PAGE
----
Exploring the Explorer Navigation Pane Part One


The Windows 8 Navigation Pane in Windows Explorer can, just as in Windows 7, be twisted and tuned to your preferred view. Some people use the navigation pane, others don’t. I fall into my own category of ‘I hate the Navigation Pane’!

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Why? because, in my opinion, it’s unnecessary and ugly but this article is not about what I like or don’t like, but rather than what you want to do with explorer. The article is going to be in two parts, this is the easy no messing in the registry part which will then be followed up with a ‘how to remove individual links’ part.

In the explorer Navigation Pane you have by default on display, Favorites, Libraries, Homegroup, Computer and Network. If you would like show all folders in the pane then click on the ‘View’ tab at the top then on the Navigation Pane arrow and on ‘Show all folders’ to put a checkmark in the box.

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You will now see that you have added your User Profile Folder, the Control Panel and the Recycle Bin to your navigation pane.

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If you want to hide the ‘Favorites’ folder then while in the View/Navigation Pane drop-down, uncheck ‘Show Favorites’.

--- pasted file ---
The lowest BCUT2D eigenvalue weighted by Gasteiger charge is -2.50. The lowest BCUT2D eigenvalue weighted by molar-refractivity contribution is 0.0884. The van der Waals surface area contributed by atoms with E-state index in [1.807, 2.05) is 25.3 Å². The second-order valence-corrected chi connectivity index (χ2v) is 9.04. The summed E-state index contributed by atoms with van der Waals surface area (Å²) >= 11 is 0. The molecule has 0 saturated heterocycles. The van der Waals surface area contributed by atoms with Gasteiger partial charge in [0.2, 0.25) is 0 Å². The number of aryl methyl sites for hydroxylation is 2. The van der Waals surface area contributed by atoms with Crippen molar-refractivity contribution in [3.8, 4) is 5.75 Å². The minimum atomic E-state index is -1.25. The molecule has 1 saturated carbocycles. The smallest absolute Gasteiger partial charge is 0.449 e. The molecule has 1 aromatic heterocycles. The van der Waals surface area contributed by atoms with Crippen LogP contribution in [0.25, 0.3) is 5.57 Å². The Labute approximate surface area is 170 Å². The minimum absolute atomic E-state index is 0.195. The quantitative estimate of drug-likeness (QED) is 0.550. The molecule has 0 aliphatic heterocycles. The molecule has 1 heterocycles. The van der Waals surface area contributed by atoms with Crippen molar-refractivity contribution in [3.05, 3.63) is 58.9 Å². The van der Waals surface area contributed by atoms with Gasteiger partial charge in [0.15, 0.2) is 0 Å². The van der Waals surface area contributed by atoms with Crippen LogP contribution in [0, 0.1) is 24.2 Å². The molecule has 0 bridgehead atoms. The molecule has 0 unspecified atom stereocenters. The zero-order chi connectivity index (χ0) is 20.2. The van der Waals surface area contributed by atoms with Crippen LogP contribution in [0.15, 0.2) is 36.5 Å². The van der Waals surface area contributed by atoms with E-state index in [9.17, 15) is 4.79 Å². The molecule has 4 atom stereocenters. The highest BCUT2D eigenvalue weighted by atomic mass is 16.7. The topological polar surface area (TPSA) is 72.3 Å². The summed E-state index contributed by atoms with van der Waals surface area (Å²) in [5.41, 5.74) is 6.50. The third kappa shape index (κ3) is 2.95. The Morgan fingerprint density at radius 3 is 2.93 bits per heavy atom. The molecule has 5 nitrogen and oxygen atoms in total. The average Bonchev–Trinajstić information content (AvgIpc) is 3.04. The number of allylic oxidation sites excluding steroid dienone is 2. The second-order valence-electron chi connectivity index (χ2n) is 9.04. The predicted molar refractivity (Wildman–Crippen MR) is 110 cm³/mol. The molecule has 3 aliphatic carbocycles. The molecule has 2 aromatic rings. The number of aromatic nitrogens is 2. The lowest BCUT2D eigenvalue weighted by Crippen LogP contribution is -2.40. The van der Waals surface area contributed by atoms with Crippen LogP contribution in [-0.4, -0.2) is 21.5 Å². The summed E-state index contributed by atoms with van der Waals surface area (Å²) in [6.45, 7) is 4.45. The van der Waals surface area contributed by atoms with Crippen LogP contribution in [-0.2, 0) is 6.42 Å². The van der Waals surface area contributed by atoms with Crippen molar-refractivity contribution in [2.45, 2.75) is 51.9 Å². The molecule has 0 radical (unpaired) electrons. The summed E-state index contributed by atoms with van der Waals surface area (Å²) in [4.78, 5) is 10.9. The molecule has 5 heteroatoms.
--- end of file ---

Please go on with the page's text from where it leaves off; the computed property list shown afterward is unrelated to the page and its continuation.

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If you want to hide all of the navigation links then uncheck Navigation Pane at the same location.


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In the second part to this article I will show you how to remove any of the remaining folders: Libraries, Homegroup, Computer or Network from the navigation pane.

About the Author

Alan Wade

Alan is a semi-retired geek from England, who has lived in Sweden with his wife and family since 2001. His interest in computers began in the mid 1980’s with the introduction of the Commodore Vic 20 where he learned to hack game code so he could force his name to appear as the high scorer. Alan made his way through the horde of console computers in the late 80’s and early 90’s before settling on Windows with the release of Windows 3.1. He has worked in the broadband industry on both the technical and installation side. In his off time he enjoys building computers for family and friends as well as digging into the guts of the OS to customize and tweak the OS.

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